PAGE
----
'Narthanasala', starring Naga Shaurya in the lead role, hit the screens this Thursday. Here is our review of this self-described comic caper.
Naga Shaurya was brought up by his father Kalamandir Kalyan (Shivaji Raja) as a girl for a sentimental reason. However, he grows up to be a manly guy who trains women in self-defence techniques.
He bumps into a spirited, gutsy woman (Yamini Bhaskar). While she falls in love with him, he has no feelings for her. Thanks to a gaffe committed by his comical father, the hero ends up being at the receiving end of Yamini Bhaskar's comically violent father (played by Jayaprakash Reddy).
To extricate himself out of a sticky situation, the hero pretends to be a gay. But his problems are only compounded when his joke comes back to haunt him. Throw in a damsel in distress (Kashmira Pardeshi), the director somehow thinks he has the material to make a feature film.
Writer-director Srinivas Chakravarthi keeps the fathers in the movie perpetually frustrated. So, everything goes into ensuring that the hero's father (Shivaji Raja) and Yamini Bhaskar's father (JP) constantly bitch about something or the other. The hero says he doesn't feel like marrying a woman but instantly falls in love days later. Meanwhile, his dad gripes that his son might be 'theda'. Someone else has some problem and his father keeps grumbling and whining for the rest of the film. This father's existential problem will take just 2 minutes of lecturing by the hero to fade away. Only that this 2 minutes of oration comes after about 125 minutes.
Everyone from the supposedly pro-women hero to the two heroines and their relatives come across as preposterous characters in this farcical drama. Yamini is seen bashing up eve-teasers in her intro scene, only to start mooning over the hero seconds later. She swoons over him religiously only so that there is scope for a second-rate beach song where our hero keeps adjusting his glasses even as the lady makes monstrous efforts to offer suggestive poses.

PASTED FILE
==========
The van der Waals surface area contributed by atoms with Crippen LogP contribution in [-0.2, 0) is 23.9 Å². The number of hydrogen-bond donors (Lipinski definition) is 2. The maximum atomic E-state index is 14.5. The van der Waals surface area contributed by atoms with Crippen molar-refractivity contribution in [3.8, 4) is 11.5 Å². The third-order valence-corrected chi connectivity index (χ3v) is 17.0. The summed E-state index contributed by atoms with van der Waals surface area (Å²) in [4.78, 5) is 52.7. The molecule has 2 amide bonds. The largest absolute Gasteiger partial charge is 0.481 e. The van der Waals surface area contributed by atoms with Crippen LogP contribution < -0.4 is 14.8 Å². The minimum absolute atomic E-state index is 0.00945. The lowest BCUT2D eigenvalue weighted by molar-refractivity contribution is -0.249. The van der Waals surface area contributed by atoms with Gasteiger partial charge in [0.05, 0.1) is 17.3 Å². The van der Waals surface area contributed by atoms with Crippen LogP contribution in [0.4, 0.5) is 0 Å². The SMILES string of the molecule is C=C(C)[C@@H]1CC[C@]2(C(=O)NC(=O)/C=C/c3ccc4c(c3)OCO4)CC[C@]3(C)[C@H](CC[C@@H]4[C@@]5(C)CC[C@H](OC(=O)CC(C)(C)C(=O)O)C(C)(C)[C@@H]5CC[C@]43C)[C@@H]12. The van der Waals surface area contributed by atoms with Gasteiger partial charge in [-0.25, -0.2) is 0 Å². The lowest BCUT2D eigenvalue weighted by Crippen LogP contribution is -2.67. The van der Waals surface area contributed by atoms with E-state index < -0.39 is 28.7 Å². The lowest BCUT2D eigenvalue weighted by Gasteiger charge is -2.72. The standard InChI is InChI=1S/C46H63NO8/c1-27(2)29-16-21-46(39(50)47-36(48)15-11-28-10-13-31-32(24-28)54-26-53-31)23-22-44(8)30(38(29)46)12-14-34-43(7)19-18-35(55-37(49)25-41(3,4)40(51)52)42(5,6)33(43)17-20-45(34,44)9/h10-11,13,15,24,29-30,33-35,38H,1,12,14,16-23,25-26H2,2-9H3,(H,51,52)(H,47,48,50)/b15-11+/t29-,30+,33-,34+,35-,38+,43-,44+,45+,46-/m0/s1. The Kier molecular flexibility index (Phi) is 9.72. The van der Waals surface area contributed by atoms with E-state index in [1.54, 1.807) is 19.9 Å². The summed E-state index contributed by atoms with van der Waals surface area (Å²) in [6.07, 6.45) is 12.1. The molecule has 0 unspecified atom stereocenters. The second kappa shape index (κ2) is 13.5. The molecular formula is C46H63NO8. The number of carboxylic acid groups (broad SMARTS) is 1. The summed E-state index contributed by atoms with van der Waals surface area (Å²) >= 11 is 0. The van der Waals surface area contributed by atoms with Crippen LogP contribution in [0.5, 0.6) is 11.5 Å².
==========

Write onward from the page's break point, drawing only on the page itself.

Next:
The hero runs a women's empowerment institute (from Balakrishna's 'Legend' line about women to Swami Vivekananda's portrait are seen in its premises!) where he teaches them karate, yoga and everything in between, but for the most part of the film, he is seen insulting gays. Ironically, he pontificates in the climax that gays shouldn't be shamed!
Whenever Kashmira Pardeshi is around, you are scared of at least two things. Either a song will come or she will sob with the maximum amount of make-up on. She has been facing a major, terrible, emotionally catastrophic issue for the past 20 years. The hero, a legendary counseller like all Telugu cinema heroes, solves her headache in 2 minutes.
The director permanently forgets two things: 1. To do something that can make Naga Shaurya do comedy. 2. To have the music director not to stop the BGM every now and then.
It's only Jayaprakash Reddy who delivers some laughs with his comical exasperation, Seema slang, and expressions. Everyone from the hero's sidekick and Sathyam Rajesh, the Pujari to the drunkard, Ajay and Shivaji Raja only contribute to our distress.
After 'Chalo', Shaurya has done a role that reduces him to an unreal commodity. His comic timing is thin and one doesn't understand what's with the Teaser that suggested that his character has an identity crisis. The heroines are thoroughly and thanklessly wasted. JP is a saviour at least here and there.
Swara Sagar Mahathi's songs are fairly good but not so as part of the film. The cinematography is sub-par, the editing is a bane, the BGM is a complete mess.
From misleading character intros to low-end dialogues, half-hearted messaging and lousy technical output, 'Nartanasala' is everything and more.